MATSON HIRES FIRST MICRONESIAN MARINERS

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Guam training program produces Pacific cadets

By Letitia Law-Byerly HAGÅTÑA, Guam (Marianas Business Journal, August 17, 2009) - The Micronesian Shipping Commission, the tri-partite regional body that regulates and reviews international shipping services to and from the Micronesian islands, recently made some strides to achieve one of its longtime goals of placing shipping cadets from the islands aboard commercial vessels operating in the region.

In April, the MSC, in partnership with Matson Navigation Co., selected and placed two citizens of the Federated States of Micronesia as cadets on board Matson’s feeder vessel, the M/V Islander. The M/V Islander is a Norwegian-flagged ship, staffed by European officers and crewed mostly by Filipino seamen. The FSM cadets are the first mariners from Micronesia to work on a Matson ship. Their tenure on the feeder vessel, which calls on Kwajalein, Ebeye and Majuro in the Marshall Islands, and Kosrae, Pohnpei and Chuuk states in the FSM, is for 12 months.

More recently in June, the MSC placed the first Palauan cadet to work on a Matson Guam-to-U.S. West Coast surface transportation carrier. The Palauan cadet, a U.S. citizen, was hired as a third mate on the Matson ship. Len Isotoff, general manager of Matson’s Guam office, told the Journal, a second Palauan cadet, also a U.S. citizen, is currently in training at the Philippines Maritime Academy and upon graduation, will be considered for placement on another Matson trans-Pacific vessel when the cadet receives his merchant marine documents from the U.S. Coast Guard.

The Journal also learned that Kyowa Shipping Company of Japan, which operates services from Asia and Guam to Micronesia, is also engaging two FSM citizens to work on board Kyowa ships for a one-year period. The selection of the two cadets for placement on board Kyowa vessels was also made by the MSC. The arrangement was formalized at the annual MSC meeting held in July in Palau, according to an e-mail from Richard P. Sablan, vice president and managing director of Marianas Steamship Agencies, Kyowa’s shipping agent on Guam. Kyowa and Saipan Shipping Co. of the Northern Mariana Islands are principals of Marianas Steamship Agencies and MSA Logistics on Guam. Kyowa Shipping has a service contract with Horizon Lines to transship U.S. cargo to the Micronesian islands.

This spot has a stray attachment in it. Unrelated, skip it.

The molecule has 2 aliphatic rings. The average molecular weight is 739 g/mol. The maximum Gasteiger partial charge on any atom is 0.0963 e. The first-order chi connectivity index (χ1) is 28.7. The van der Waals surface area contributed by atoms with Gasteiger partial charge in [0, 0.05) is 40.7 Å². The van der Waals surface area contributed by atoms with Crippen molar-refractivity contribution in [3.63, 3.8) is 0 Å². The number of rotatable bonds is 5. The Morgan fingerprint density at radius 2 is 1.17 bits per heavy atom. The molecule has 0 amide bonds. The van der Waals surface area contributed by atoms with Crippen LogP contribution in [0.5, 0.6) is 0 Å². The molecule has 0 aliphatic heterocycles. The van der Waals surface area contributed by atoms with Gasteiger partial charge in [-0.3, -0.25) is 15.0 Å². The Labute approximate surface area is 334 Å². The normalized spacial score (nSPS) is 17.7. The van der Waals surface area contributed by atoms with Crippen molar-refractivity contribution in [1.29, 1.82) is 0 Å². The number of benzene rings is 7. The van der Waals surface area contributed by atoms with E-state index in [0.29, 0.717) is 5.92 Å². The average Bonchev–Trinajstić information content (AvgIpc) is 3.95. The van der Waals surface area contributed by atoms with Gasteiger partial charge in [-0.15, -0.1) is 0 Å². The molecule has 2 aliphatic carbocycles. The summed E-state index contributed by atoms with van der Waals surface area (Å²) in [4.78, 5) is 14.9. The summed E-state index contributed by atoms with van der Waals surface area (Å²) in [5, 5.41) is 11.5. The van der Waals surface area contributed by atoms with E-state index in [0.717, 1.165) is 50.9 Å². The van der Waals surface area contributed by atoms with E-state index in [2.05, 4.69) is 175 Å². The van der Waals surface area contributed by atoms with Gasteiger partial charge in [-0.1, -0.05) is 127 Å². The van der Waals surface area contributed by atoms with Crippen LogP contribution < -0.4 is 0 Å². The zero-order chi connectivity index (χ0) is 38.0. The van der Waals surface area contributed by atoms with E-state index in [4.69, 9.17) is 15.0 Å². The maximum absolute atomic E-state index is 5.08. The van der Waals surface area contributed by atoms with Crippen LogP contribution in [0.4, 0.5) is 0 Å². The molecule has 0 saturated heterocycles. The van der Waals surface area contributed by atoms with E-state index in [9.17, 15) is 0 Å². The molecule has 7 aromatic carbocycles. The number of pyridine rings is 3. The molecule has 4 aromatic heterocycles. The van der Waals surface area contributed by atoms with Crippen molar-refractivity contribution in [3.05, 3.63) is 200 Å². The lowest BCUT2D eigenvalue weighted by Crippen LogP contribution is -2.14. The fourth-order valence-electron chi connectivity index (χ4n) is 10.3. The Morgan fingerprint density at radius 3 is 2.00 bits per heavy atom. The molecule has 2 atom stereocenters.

All the surface transportation companies that do business in the western Pacific region attend the annual MSC meeting, according to Isotoff. The MSC reviews carrier performance and addresses issues that might impact surface transport to the islands. Isotoff said, "Matson is supportive of and committed to working with the MSC on its program and goal of [placing] qualified cadets from the [freely associated states] countries of Micronesia on U.S. flag ships." But Isotoff added "there is still a ways to go in making this possible and requires a government-to-government approach.

"To work on U.S. flag ships, you must be a U.S. citizen with merchant marine documents issued by the U.S. Coast Guard," said Isotoff. "There are other considerations such as crewing contracts and the Jones Act, which is our federal statute that deals with cabotage."

The MSC appointed Moses Nelson as its full-time executive director to oversee the work of the commission. The MSC was formed more than 15 years ago by a treaty ratified by the FSM, Palau and the Marshall Islands. Senior government officials, usually at ministerial level, representing each of the three entities sit on the commission. The chairmanship of the commission rotates among the three signatory countries. According to an Asian Development Bank report, "The MSC, which meets annually, controls market access for international shipping service to and from the Micronesia region. Access is regulated through an Entry Assurance System. The commission approves five-year licenses or [certificates], known as Entry Assurances, which cost US$5,000 per year. Applicants must submit performance bonds of between US$75,000 to US$1 million, depending on the size of the vessel." The MSC’s secretariat office is in Palikir, Pohnpei. MBJ

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